Charles Stross' follow-up to his critically acclaimed Singularity Sky is the story of Wednesday Shadowmist, a sullen teenager who is humanity's only hope of stopping interstellar war.
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July 04, 2005
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Excerpt from Iron Sunrise by Charles Stross
just outside the expanding light cone of the present a star died, iron-bombed.
Something ' some exotic force of unnatural origin ' twisted a knot in space, enclosing the heart of a stellar furnace. A huge loop of superstrings twisted askew, expanding and contracting until the core of the star floated adrift in a pocket universe where the timelike dimension was rolled shut on the scale of the Planck length, and another dimension ' one of the closed ones, folded shut on themselves, implied by the standard model of physics ' replaced it. An enormous span of time reeled past within the pocket universe, while outside a handful of seconds ticked by.
From the perspective of the drifting core, the rest of the universe appeared to recede to infinity, vanishing past an event horizon beyond which it was destined to stay until the zone of expansion collapsed. The blazing ball of gas lit up its own private cosmos, then slowly faded. Time passed, uncountable amounts of time wrapped up in an eyeblink from the perspective of the external universe. The stellar core cooled and contracted, dimming. Eventually a black dwarf hung alone, cooling toward absolute zero. Fusion didn't stop but ran incredibly slowly, mediated by quantum tunneling under conditions of extreme cold. Over a span billions of times greater than that which had elapsed since the big bang in the universe outside, light nuclei merged, tunneling across the high quantum wall of their electron orbitals. Heavier elements disintegrated slowly, fissioning and then decaying down to iron. Mass migrated until, by the end of the process, a billion trillion years down the line, the star was a single crystal of iron crushed down into a sphere a few thousand kilometers in diameter, spinning slowly in a cold vacuum only trillionths of a degree above absolute zero.
Then the external force that had created the pocket universe went into reverse, snapping shut the pocket and dropping the dense spherical crystal into the hole at the core of the star, less than thirty seconds after the bomb had gone off. And the gates of hell opened.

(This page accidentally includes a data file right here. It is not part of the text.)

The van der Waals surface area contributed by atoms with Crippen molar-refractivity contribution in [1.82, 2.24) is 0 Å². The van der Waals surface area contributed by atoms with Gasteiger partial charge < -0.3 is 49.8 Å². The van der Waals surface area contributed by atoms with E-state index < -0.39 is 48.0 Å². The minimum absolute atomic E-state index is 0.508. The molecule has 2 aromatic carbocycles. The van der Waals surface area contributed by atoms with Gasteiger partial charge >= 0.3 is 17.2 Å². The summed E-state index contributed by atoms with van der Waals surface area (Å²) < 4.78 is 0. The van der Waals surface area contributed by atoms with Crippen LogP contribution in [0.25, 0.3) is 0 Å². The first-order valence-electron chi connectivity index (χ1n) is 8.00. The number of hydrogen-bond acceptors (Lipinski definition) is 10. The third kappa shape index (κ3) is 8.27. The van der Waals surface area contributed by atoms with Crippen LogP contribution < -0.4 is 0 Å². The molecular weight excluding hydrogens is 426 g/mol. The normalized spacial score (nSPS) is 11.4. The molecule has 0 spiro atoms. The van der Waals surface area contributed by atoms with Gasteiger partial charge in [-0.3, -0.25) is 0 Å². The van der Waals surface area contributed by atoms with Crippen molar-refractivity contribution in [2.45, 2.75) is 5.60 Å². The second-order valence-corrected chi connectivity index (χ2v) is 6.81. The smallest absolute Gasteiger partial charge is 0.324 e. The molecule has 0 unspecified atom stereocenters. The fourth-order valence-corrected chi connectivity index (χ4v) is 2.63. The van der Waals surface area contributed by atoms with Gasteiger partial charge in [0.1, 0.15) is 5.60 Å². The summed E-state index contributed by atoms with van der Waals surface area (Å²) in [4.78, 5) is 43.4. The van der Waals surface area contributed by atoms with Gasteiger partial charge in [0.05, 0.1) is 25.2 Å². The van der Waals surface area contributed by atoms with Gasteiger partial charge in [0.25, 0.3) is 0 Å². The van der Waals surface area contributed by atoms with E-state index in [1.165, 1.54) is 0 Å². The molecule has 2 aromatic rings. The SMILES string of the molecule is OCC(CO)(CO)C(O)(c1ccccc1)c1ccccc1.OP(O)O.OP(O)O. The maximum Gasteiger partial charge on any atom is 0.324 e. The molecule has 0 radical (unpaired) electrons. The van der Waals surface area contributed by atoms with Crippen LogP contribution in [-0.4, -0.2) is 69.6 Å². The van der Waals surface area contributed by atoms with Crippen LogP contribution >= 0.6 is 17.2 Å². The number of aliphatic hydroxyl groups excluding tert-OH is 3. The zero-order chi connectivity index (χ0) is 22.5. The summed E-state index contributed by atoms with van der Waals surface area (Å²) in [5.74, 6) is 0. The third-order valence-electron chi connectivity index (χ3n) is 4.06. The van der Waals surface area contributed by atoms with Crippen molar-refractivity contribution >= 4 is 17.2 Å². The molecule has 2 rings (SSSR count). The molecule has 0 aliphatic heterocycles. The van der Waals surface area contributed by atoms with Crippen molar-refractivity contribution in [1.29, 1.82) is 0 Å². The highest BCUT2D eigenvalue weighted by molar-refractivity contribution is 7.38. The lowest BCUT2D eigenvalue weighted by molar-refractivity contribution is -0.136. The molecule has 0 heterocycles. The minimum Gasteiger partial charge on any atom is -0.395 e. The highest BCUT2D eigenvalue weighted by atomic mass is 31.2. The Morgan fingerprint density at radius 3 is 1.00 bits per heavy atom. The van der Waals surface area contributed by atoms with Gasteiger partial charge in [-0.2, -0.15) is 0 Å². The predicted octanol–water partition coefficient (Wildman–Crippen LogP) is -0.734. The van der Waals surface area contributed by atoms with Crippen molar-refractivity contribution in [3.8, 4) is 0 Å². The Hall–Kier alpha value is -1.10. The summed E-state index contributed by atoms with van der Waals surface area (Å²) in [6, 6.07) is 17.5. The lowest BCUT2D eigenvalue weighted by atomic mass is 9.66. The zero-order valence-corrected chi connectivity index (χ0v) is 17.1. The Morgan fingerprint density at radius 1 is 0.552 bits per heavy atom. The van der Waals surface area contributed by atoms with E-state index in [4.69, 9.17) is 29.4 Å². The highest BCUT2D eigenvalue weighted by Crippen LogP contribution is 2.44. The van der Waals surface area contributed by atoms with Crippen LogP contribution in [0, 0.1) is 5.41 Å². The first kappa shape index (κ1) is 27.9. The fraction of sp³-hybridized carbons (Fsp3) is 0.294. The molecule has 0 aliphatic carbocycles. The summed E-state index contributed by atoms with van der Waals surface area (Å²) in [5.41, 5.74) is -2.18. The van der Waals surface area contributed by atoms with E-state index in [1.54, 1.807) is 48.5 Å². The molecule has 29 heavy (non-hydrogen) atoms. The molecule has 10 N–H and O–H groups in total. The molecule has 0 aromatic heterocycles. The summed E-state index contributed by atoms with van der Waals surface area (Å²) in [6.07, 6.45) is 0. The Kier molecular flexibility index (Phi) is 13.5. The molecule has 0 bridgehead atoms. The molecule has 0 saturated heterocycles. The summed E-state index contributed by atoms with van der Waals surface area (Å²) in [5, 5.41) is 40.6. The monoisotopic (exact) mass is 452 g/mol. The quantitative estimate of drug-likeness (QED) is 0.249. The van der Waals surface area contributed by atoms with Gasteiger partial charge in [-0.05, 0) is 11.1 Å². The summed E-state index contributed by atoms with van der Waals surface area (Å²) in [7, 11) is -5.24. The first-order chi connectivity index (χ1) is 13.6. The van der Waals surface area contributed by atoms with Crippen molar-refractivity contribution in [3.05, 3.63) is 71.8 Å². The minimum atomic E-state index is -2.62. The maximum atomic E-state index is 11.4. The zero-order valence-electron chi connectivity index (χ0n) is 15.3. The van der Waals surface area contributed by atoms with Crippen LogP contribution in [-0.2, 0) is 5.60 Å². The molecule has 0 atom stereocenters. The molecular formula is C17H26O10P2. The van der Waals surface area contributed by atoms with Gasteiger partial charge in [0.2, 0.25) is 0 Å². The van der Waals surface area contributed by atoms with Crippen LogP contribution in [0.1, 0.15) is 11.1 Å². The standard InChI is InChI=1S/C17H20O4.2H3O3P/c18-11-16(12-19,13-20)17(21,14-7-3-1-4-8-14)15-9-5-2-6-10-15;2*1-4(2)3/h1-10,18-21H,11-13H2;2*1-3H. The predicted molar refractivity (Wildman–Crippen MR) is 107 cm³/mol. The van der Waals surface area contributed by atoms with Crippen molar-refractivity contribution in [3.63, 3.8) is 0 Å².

Iron doesn't fuse easily: the process is endothermic, absorbing energy. When the guts were scooped out of the star and replaced with a tiny cannonball of cold degenerate matter, the outer layers of the star, held away from the core by radiation pressure, began to collapse inward across a gap of roughly a quarter million kilometers of cold vacuum. The outer shell rushed in fast, accelerating in the grip of a stellar gravity well. Minutes passed, and from the outside the photosphere of the star appeared to contract slightly as huge vortices of hot turbulent gas swirled and fulminated across it. Then the hammerblow of the implosion front reached the core . . .
There was scant warning for the inhabitants of the planet that had been targeted for murder. For a few minutes, star-watching satellites reported an imminent solar flare, irregularities leading to atmospheric effects, aurorae, and storm warnings for orbital workers and miners in the asteroid belt. Maybe one or two of the satellites had causal channels, limited bandwidth instantaneous communicators, unjammable but expensive and touchy. But there wasn't enough warning to help anyone escape: the satellites simply went off-line one by one as a wave of failure crept outward from the star at the speed of light. In one research institute a meteorologist frowned at her workstation in bemusement, and tried to drill down a diagnostic ' she was the only person on the planet who had time to realize something strange was happening. But the satellites she was tracking orbited only three light minutes closer to the star than the planet she lived on, and already she had lost two minutes chatting to a colleague about to go on her lunch break about the price of a house she would never buy now, out on the shore of a bay of lost dreams.